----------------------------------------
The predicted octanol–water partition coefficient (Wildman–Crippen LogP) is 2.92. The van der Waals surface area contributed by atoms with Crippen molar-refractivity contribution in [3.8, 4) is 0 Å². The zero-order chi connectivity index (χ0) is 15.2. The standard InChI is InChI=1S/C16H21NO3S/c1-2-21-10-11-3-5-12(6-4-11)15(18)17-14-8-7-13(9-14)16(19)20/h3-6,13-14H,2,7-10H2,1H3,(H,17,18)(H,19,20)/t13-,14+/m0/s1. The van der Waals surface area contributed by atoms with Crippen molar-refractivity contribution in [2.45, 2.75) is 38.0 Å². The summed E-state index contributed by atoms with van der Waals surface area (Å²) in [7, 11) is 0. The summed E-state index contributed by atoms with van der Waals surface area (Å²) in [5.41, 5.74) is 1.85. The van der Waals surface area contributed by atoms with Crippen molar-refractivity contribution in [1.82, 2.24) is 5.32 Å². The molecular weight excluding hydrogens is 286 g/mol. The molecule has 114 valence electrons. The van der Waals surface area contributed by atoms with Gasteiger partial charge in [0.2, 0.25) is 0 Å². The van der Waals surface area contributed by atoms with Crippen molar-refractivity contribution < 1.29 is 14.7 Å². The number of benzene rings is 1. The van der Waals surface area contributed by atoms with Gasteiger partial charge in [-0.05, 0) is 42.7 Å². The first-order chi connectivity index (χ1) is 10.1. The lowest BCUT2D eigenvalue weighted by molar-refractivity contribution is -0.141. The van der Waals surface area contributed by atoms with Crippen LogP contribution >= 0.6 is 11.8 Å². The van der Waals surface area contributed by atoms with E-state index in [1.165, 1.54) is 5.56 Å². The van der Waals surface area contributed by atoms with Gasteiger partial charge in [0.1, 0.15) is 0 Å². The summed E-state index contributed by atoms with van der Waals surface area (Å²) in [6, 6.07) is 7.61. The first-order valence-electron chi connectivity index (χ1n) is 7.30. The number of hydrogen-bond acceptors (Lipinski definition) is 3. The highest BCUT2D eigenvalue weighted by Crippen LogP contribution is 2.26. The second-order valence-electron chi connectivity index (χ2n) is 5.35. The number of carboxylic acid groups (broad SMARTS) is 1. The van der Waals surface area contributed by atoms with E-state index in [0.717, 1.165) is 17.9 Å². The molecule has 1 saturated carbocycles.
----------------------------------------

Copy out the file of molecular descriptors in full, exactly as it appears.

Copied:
The predicted octanol–water partition coefficient (Wildman–Crippen LogP) is 2.92. The van der Waals surface area contributed by atoms with Crippen molar-refractivity contribution in [3.8, 4) is 0 Å². The zero-order chi connectivity index (χ0) is 15.2. The standard InChI is InChI=1S/C16H21NO3S/c1-2-21-10-11-3-5-12(6-4-11)15(18)17-14-8-7-13(9-14)16(19)20/h3-6,13-14H,2,7-10H2,1H3,(H,17,18)(H,19,20)/t13-,14+/m0/s1. The van der Waals surface area contributed by atoms with Crippen molar-refractivity contribution in [2.45, 2.75) is 38.0 Å². The summed E-state index contributed by atoms with van der Waals surface area (Å²) in [7, 11) is 0. The summed E-state index contributed by atoms with van der Waals surface area (Å²) in [5.41, 5.74) is 1.85. The van der Waals surface area contributed by atoms with Crippen molar-refractivity contribution in [1.82, 2.24) is 5.32 Å². The molecular weight excluding hydrogens is 286 g/mol. The molecule has 114 valence electrons. The van der Waals surface area contributed by atoms with Gasteiger partial charge in [0.2, 0.25) is 0 Å². The van der Waals surface area contributed by atoms with Crippen molar-refractivity contribution < 1.29 is 14.7 Å². The number of benzene rings is 1. The van der Waals surface area contributed by atoms with Gasteiger partial charge in [-0.05, 0) is 42.7 Å². The first-order chi connectivity index (χ1) is 10.1. The lowest BCUT2D eigenvalue weighted by molar-refractivity contribution is -0.141. The van der Waals surface area contributed by atoms with Crippen LogP contribution >= 0.6 is 11.8 Å². The van der Waals surface area contributed by atoms with E-state index in [1.165, 1.54) is 5.56 Å². The van der Waals surface area contributed by atoms with Gasteiger partial charge in [0.1, 0.15) is 0 Å². The summed E-state index contributed by atoms with van der Waals surface area (Å²) in [6, 6.07) is 7.61. The first-order valence-electron chi connectivity index (χ1n) is 7.30. The number of hydrogen-bond acceptors (Lipinski definition) is 3. The highest BCUT2D eigenvalue weighted by Crippen LogP contribution is 2.26. The second-order valence-electron chi connectivity index (χ2n) is 5.35. The number of carboxylic acid groups (broad SMARTS) is 1. The van der Waals surface area contributed by atoms with E-state index in [0.717, 1.165) is 17.9 Å². The molecule has 1 saturated carbocycles.